Dad worked at a taxi base, Mom worked as a nurse in a clinic and Oma Rogalsky looked after the children. The Baptist church they attended was within walking distance and was a regular part of life. It wasn’t an easy life, but it was a good one nonetheless. Dad’s faith journey was a vital part of his life. His parents told him Bible stories as a child, but for much of his childhood there were no church services, his father was gone and his mother also often away. He attended his first “real” church service after moving to Dushanbe in 1953; there he made a decision to follow Christ. Dad was baptized on July 6, 1956, in the Kafirnigan River and became a member of the Baptist Church. He was grateful for God’s unfailing grace and faithful guidance in his life. Mom’s eldest sister had come to Canada after the war and worked tirelessly to bring our family here as well. Her efforts paid off in 1972 as we were given permission to emigrate. This was very difficult for Mom and Dad; very few people left the Soviet Union at that time, and they did not know if they would ever see their remaining siblings again. However, it was a happy reunion with Tante Nellie, and life took a considerable upswing. Mom and Dad settled in Vancouver, attending Culloden MB Church and participating in various ministries such as the seniors’ choir, ladies club and serving as deacons. They offered hospitality to many and made numerous good friends. Dad got a job at Montalco Kitchen Cabinets and later at Wright’s Canadian Ropes. The fall of the Soviet Union meant that relatives could emigrate to Germany, and Mom and Dad were able to make numerous trips to visit them. After Dad’s retirement and with the children out of the house, life slowed down a bit and it was probably the most relaxing part of their lives. They were delighted to have grandchildren entering their world: Jacqueline, Leandra and Bradley brought them much joy! In 1991 they sold their house in Vancouver and moved to Abbotsford, joining King Road MB Church. Dad loved his garden and also volunteered for many years at Menno Home. They were able to enjoy numerous short trips just for the fun of it – Hawaii, Canada’s East Coast, Mt. St. Helen’s, whale watching and Barkerville, along with more trips to Germany. Dad always loved maps, and he was finally able to visit some of the places he’d seen on paper. Failing health made the move into assisted living necessary, and in 2015 they moved into Tabor Court, where he lived for more than six years. He passed away peacefully in Holmgren House Hospice on the evening of January 17, surrounded by loved ones. Dad is predeceased by siblings Alice, Lieschen, Friedrich and Otto, brother-in-law Eduard and sisters-in-law Marta and Tina. He is survived by wife Maria, children Ed (Michele), Walter (Maryanne), Nellie and Annette (Peter), as well as his eldest sister Marie, brothers-in-law Eduard and Johann, and grandchildren Jacqueline, Leandra (Ryan) and Brad (Sarah) with their families.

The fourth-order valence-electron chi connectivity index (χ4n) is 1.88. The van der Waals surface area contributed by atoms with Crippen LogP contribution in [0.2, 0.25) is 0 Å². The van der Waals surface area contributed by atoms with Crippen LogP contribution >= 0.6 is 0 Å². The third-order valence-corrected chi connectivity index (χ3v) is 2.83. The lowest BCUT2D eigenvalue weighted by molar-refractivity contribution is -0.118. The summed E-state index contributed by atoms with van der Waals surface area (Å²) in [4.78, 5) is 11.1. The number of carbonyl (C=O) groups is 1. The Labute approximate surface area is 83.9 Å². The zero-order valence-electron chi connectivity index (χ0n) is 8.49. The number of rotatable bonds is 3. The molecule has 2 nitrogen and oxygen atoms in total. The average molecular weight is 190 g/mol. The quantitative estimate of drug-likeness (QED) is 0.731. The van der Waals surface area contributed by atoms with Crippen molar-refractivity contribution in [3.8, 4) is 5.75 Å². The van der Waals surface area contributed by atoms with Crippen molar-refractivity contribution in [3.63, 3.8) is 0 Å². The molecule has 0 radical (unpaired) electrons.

Send a condolence, light a candle and/or share a memory, click "Send Condolence". Once your message has been approved by the moderator it will be posted to the website.

From: Wiebe and Jeske Funeral Home

Wiebe and Jeske Funeral Home Staff send our condolences to family and friends.

Service Schedule

  Funeral Service

Date & Time:
January 26, 2022
Beginning at 10:00am

King Road MB Church
32068 King Road
Abbotsford, BC Canada

32068 King Road
Abbotsford, BC Canada

Memorial Gifts

Memorial donations will be gratefully accepted to:

Donations in memory  of Ernst may be made to MDS, designated to BC Flooding and Wildfires 2021 Fund.

Thank You Notice

Send Flowers

Floral Tributes may be ordered directly through our supplier for delivery throughout the entire lower mainland, from Hope to Vancouver:

Wiebe & Jeske Funeral Home
202-31314 Peardonville Rd.
Abbotsford BC
V2T 6K8


When ordering please have the name of the deceased, the date of the funeral service and the address/phone number of the delivery location for handy reference.

Donate In Memory

Send Condolence - For Ernst Quiring

Use the form below to send a Condolence, light a memorial candle and/or share a personal memory.

Your email address will not be published.

Please upload a small jpg file (Max file size is 1MB)

← View All Tributes